– They are created specifically for companies whose business is based on a new scientific idea, technology or development. We try to attract as residents businesses that have already established connections with the academia or have an acute need for joint projects with Swiss universities. Currently, about 80 companies pursue scientific projects in our innovation parks. Not only start-ups: there are also large international corporations such as Nestle, Logitech, Siemens, Credit Suisse, etc. among them. As far as young businesses are concerned, we work mainly with university spin-offs - companies founded by students or graduates. Sometimes they become our residents immediately after passing the laboratory stage. All innovation parks are located in the neighbourhood or directly on the campus of the largest Swiss universities. This also fosters closer cooperation between business and academia. When a yesterday's student can call at any time at the office of his favorite professor, this facilitates communication.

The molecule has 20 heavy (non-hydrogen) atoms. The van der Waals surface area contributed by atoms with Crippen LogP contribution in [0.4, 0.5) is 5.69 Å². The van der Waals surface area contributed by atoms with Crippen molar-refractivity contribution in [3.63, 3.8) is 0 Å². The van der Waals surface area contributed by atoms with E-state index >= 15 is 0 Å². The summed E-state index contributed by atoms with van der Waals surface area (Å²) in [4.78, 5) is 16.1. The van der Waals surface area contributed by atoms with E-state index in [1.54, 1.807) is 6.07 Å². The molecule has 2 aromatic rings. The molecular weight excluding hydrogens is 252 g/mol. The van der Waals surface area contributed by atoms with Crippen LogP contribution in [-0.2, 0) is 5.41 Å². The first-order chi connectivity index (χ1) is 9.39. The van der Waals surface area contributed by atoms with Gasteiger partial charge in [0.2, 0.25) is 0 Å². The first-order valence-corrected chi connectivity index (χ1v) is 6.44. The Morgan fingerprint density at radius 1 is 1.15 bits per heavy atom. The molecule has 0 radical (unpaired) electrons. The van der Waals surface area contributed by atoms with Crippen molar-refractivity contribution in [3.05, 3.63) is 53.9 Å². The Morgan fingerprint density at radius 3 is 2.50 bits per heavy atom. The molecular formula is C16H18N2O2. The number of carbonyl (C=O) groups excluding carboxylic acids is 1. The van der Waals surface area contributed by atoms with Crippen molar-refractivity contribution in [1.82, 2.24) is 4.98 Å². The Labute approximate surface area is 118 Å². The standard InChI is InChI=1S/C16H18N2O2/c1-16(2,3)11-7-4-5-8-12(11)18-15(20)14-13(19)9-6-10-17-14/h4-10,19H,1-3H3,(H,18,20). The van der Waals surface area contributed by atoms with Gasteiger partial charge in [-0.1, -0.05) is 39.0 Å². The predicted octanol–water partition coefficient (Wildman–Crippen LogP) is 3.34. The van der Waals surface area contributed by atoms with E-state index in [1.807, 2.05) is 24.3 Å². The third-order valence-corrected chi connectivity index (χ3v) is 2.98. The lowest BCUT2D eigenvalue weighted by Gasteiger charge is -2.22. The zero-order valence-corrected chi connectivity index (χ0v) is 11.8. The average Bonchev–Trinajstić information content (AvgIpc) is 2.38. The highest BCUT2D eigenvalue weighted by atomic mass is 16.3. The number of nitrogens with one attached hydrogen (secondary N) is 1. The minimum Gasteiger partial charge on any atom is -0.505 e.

For example, one of our residents manufactures industrial drones designed for inspection of hard-to-reach buildings and structures. The company was founded within the walls of EPFL and is still engaged in joint scientific and technical projects with this university.
– Can a company from Russia become a resident of an innovation park?